It’s really difficult. Annoyingly I don’t get the time to be a manager as much as I’d like. To progress a club in terms of facilities and squad, and being something of an unknown quantity, you’ve got to beg, borrow and steal to progress. But, I don’t want to stop doing it, I’ve done it from day dot. It’s not easy but we’ve just bought in a chief executive, who is actually a Wimbledon supporter as well!

We’re still excited to see where we can take the club. My dream obviously is to play Wimbledon one day. I’m not quite sure who I would want to win – that’s how much the Dons are deep-rooted in me! To play my club in any competition would be surreal.

It’s fair to say the YouTube series has helped to put you guys on the map. How has that experience been?

We were approached by a guy who had a camera, he said he had heard about us and that we were a good laugh, he just wanted to film in and around the dressing room. I said yes to it, he mic’d us up and I never really thought about it after that day.

What people love is that you can see the real side of football in it. We don’t operate or do anything different to most teams in non-league. What you see on screen is us and is me. Loads of people around the country recognise us and come and support us at games. We played up at Oldham Athletic and around 150 people came to support us because they love our story.

They like what we stand for and it’s really helped us grow commercially and as a brand. Without it we wouldn’t be able to compete. What I like about it is that it keeps things real. I want people to hear me battering referees and I want them to see the changing room – that’s what football is all about.

Sitting here at Plough Lane, how do you feel about the current state of the Club?

It’s a club scorned and that hurt has driven us to this point. One day we could be playing Liverpool or Manchester United again. The sky really is the limit and there’s no reason why we can’t maintain the ownership structure we have and progress further.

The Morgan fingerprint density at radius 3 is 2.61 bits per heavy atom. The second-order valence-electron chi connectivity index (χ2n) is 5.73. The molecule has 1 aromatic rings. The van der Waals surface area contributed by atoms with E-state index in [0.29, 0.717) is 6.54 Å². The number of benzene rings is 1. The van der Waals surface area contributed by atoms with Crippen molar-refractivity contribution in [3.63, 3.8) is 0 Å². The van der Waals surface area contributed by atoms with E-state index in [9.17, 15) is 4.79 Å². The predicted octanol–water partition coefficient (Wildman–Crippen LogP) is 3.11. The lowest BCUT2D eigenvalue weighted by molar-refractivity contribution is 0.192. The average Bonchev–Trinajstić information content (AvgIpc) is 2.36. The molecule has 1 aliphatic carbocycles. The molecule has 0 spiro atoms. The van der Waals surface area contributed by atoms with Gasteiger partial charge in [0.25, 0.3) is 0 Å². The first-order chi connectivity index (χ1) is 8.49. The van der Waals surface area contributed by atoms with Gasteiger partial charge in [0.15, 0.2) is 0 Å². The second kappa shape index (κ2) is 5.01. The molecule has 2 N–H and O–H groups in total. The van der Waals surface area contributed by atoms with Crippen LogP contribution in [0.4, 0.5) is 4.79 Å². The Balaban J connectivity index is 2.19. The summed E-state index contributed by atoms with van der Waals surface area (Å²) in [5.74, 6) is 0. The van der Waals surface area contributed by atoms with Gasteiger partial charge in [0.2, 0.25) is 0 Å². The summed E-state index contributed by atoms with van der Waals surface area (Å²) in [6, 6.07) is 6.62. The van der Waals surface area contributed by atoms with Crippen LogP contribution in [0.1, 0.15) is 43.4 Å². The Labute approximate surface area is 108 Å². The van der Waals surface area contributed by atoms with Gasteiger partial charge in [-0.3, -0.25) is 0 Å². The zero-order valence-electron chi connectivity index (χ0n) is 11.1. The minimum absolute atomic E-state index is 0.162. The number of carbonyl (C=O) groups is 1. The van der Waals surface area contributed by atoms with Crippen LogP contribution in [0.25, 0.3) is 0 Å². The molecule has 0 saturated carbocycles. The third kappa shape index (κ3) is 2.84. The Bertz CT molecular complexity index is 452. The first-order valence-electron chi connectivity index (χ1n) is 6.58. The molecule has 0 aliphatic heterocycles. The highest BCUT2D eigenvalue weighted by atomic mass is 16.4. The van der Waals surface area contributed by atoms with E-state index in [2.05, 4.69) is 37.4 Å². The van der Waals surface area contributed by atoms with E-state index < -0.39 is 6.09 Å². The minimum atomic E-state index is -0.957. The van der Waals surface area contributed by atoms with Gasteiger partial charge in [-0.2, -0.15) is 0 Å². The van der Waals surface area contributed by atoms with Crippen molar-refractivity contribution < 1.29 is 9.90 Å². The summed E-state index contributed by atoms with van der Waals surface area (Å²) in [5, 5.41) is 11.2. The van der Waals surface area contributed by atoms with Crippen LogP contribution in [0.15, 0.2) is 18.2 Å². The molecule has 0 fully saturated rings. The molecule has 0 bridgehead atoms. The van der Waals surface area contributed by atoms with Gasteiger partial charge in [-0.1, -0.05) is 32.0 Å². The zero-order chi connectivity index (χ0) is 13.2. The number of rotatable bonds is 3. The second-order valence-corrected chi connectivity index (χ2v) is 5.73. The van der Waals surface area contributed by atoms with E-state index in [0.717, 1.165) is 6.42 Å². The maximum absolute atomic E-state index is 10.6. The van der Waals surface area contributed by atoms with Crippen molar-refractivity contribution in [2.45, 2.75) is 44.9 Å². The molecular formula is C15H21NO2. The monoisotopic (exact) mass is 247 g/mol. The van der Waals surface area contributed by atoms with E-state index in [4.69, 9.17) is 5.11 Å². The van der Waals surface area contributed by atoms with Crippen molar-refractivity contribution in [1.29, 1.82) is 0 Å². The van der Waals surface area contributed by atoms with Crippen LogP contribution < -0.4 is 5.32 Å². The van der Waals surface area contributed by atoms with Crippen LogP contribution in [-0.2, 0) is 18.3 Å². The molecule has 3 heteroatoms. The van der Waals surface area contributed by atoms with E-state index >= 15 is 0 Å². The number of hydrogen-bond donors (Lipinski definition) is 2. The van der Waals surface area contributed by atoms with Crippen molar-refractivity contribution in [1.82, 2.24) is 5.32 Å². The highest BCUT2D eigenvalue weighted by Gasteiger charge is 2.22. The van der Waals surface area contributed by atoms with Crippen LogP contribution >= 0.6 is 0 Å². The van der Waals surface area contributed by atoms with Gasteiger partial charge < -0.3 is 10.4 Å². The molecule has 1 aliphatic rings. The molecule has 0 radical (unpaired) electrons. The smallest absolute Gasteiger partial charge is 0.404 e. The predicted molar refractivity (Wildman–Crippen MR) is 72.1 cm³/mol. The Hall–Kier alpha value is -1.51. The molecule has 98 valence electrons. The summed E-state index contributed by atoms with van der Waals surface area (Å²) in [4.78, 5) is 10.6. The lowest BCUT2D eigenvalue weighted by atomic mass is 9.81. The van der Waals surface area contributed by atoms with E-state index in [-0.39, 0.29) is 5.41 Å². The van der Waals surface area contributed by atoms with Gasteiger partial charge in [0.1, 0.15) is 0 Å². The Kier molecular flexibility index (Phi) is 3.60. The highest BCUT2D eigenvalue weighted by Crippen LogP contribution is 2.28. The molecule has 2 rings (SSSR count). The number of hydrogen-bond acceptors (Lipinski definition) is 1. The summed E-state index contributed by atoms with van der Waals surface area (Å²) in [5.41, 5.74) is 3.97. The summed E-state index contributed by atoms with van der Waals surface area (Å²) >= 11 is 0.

What’s next for Dorking after relegation?

I’m really hurt by it all. We easily have the best squad in the division next season. I’m positioning it as a victory lap from day one. We’re not used to failure. We had so much bad luck last season it was unbelievable. If it could have gone wrong, it did. Football sometimes is down to the gods, you only have to look at how Wimbledon fought back.

I haven’t really spoken about our relegation to anybody until now. There was a succession of things that happened. I would go home and I knew in my heart that we were getting relegated. When the ball went over the line against Oldham by a foot and a half and the ref didn’t spot it, we conceded a last-minute goal at Dagenham, Bromley there was a foul on our keeper for their winner – there was a raft of things happening and I felt we were designed to go down.

You see it a lot when teams win league titles, a lot of things fall in their favour but this was the opposite. That was a journey in itself but the plan is to come back bigger, bolder and better. As we sit here today there is a lot of work to do.

Do you have a relationship with any former Wimbledon staff or players that you lean on for advice?  

Neal Ardley is someone I speak to a lot. My old housemate was Justin Skinner, who was a trainee at Wimbledon, he was part of the squad with Ards and he was part of the Crazy Gang. There was barely a morning when he wouldn’t put potatoes in my shoes!

It’s weird, I’ve always had this affinity to the staff and players of the Club. I don’t think the fans who kept this club going will ever fully get the recognition that they deserve. When I come to games at Plough Lane nowadays, I walk past people who were the same kids who used to get the trains with me as youngsters.

I see them bringing their kids. It freaks me out but I think they deserve all the credit in the world for what they’ve done to keep it alive.

To finish, will there ever be a time again when you just come here as a Wimbledon fan and stand on the terraces again?

Definitely. I’m a football fan first and foremost. The last couple of years in particular have helped me to identify with where we’ve got to a bit more. I can’t wait to be on the terraces as part of it every weekend. I feel like good comes out of bad and that what happened to us will not happen to another club. That is the biggest positive that has come out of it.